*Load UV – playing Far Cry 5 for 30 minutes, Undervolted CPU profile, fans 41-42 dB
*Load Tweaked – playing Far Cry 5 for 30 minutes, Tweaked profile – Undervolted and limited CPU, fans 41-42 dB
For connectivity, there’s a Realtek 8822CE wireless module inside this laptop, with Bluetooth 4.2, and despite the fact that it’s an older chip and not as fast as the newer options, it proved alright in our tests, both right near the router and at 30-feet with walls in between. I did run into some issues with the Wireless failing to reconnect when resuming from sleep, which required a restart to fix. Hopefully, that’s something that won’t plague the final retail units.
It’s also worth adding that the official specs sheet also mentions a WiFi 6 option for the VivoBook S15 S532FL, so Asus might offer this with a better wireless chip in some regions. As of right now, though, the configurations listed in stores are offered with WiFi 5 chips (the Realtek in our unit, or the Intel 8265 AC).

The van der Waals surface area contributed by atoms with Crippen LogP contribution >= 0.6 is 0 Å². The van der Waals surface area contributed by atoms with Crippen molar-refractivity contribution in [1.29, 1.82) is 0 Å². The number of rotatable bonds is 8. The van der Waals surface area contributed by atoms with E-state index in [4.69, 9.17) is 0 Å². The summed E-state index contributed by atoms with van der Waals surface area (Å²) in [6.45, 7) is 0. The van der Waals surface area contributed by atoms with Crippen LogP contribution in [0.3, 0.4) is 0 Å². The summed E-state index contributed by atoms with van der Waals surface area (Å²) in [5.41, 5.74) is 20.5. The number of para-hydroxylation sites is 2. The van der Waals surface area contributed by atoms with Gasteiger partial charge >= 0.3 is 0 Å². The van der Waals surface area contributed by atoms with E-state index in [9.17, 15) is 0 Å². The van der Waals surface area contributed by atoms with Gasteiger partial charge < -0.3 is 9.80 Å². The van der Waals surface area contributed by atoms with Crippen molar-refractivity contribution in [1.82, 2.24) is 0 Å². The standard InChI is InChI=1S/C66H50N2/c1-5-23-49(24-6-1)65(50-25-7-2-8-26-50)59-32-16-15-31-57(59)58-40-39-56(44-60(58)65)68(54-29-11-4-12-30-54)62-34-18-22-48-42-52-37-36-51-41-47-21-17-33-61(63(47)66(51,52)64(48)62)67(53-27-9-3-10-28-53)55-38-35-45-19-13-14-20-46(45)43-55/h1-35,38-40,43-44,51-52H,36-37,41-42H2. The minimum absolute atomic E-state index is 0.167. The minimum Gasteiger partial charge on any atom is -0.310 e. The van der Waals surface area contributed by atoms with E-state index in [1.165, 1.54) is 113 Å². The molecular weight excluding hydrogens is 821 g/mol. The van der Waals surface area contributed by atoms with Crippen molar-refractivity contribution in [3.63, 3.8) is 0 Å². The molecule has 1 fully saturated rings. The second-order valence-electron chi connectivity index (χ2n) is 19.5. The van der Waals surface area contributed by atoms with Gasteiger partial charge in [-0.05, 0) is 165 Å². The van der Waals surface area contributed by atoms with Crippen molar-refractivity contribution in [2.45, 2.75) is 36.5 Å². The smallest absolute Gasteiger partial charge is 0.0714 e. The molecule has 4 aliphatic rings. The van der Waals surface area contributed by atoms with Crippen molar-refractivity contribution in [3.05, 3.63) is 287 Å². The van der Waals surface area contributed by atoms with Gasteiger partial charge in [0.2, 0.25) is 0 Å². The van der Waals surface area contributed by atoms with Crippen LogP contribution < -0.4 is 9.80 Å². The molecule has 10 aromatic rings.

As far as the speakers go, there’s a set of them firing through cuts on the lateral sides of the underbelly, and they’re alright for this class. We measured maximum volumes of about 75-76 dB at head level, without any distortions, and the sound comes out clean, with good mids and highs, but lacking on the lower end. All measurements were recorded in the Music Mode from the included Audio Wizard software.
It’s also worth adding that the chassis does a better job at isolating vibrations than on other Asus laptops; you’ll still feel them at volumes above 80%, but they’re not that obvious and fairly easy to ignore. You should be careful not to cover those speaker cuts though, that would have a significant negative impact on the audio coming out.
Lastly, the Asus VivoBook S15 S532 gets a 720p camera, flanked by microphones, and placed at the top of the screen. The camera’s quality is average at best and rather washed out, but I doubt that comes to any suprise. Final retail units of the VivoBook S15 also get a set of IR cameras, but our configuration lacked it.